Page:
Focused On Health Care Law

3 Michigan doctors and nurse practitioner resolve Medicare fraud allegations

On Behalf of | Sep 10, 2021 | Healthcare fraud |

Federal prosecutors and law enforcement agents continue to show that they place allegations of Medicare fraud high on their list of priorities.

Fast as a click

The U.S. Attorney’s office in the Western District of Michigan has announced the results of a Medicare fraud sting called “Operation Happy Clickers”, which has resulted so far in civil suits against three Michigan doctors and a guilty plea by a nurse practitioner. The name of the operation refers to the speed at which the involved medical professionals clicked on and approved prescriptions with little or no review. The prescriptions at issue were for various medical equipment and genetic tests that were not actually medically necessary.

The US Attorney’s Office said the actions resolved allegations of Medicare fraud that totaled $7.3 million.

Operation Happy Clickers follows nationwide arrests in 2019 and 2020 of what were called large-scale Medicare fraud schemes involving telemarketers, durable medical equipment supply company owners and cancer genetic testing labs.

How the alleged scheme worked

In the recent Michigan case, telemarketers (often in overseas call centers) contacted Medicare recipients to sell them medically unnecessary tests and devices. The marketers then allegedly paid healthcare professionals to sign device and test orders. Then the telemarketers allegedly sold the approved orders to companies that supply devices and labs that perform genetics testing.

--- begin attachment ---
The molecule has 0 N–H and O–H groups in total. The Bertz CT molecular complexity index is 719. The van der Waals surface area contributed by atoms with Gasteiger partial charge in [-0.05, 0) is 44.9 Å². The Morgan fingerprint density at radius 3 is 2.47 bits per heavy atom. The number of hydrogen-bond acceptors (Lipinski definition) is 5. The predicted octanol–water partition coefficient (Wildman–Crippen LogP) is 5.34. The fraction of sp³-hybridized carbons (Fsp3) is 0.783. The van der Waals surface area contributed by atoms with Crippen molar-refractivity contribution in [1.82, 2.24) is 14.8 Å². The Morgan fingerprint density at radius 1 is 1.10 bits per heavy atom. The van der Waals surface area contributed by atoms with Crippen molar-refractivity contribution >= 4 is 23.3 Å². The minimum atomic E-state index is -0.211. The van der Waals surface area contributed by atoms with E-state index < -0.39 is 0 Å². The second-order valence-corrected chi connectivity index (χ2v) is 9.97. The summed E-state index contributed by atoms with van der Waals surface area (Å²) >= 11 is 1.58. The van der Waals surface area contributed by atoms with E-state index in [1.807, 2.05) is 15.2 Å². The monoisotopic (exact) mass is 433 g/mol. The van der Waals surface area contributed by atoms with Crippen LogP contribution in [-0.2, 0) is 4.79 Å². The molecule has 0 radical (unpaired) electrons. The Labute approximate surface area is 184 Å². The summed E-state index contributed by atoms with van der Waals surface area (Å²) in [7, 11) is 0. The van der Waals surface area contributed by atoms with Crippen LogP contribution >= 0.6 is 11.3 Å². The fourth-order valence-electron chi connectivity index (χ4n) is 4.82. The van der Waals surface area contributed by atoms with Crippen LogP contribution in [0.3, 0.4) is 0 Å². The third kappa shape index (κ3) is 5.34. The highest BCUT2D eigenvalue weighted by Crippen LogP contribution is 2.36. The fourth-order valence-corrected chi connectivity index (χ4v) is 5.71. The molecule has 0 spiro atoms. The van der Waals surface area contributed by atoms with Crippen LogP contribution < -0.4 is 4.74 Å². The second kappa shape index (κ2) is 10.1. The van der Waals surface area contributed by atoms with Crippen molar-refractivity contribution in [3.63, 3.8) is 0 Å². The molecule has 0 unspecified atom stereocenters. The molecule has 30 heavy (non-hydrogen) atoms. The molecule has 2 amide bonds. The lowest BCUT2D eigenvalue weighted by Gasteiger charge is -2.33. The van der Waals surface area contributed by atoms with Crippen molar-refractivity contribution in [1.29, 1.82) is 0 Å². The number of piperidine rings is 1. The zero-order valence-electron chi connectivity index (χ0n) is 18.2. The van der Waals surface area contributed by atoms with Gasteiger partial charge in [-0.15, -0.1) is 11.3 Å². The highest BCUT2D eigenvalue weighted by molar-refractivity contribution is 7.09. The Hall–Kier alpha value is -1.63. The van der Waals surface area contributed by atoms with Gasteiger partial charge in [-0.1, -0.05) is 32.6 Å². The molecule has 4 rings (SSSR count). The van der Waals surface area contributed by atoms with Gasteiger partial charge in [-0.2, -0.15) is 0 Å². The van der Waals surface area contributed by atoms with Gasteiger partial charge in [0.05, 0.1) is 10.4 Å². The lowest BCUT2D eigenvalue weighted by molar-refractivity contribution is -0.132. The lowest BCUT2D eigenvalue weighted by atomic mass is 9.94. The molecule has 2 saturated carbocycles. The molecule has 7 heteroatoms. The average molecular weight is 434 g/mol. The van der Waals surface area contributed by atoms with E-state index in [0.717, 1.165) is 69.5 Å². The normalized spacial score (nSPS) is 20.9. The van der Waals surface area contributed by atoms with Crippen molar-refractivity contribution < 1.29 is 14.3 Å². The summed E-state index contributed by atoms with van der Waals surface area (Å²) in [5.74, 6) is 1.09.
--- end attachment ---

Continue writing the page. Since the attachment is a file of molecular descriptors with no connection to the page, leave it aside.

According to federal prosecutors, the actions violated the federal Anti-Kickback Statute.

The nurse practitioner, from Ishpeming in the Upper Peninsula, pleaded guilty to a single count of making a false statement about healthcare matters. In the plea agreement, he admitted to signing orders for unnecessary devices and cancer genetic testing and claiming that he performed patient assessments and verified that the orders were medically necessary though he rarely reviewed the records.

He admitted Medicare paid out more than $5.7 million for the orders he’d approved.

He is scheduled to be sentenced in mid-September.

Civil suit settlements

The three physicians are from Petoskey, Royal Oak and formerly Portland, Michigan. They agreed to pay to settle the civil suits, in order, $301,140 and $42,000 and $28,545.

Medical professionals who are being investigated or who have been charged with healthcare fraud have the right to legal representation that can defend their freedom and interests.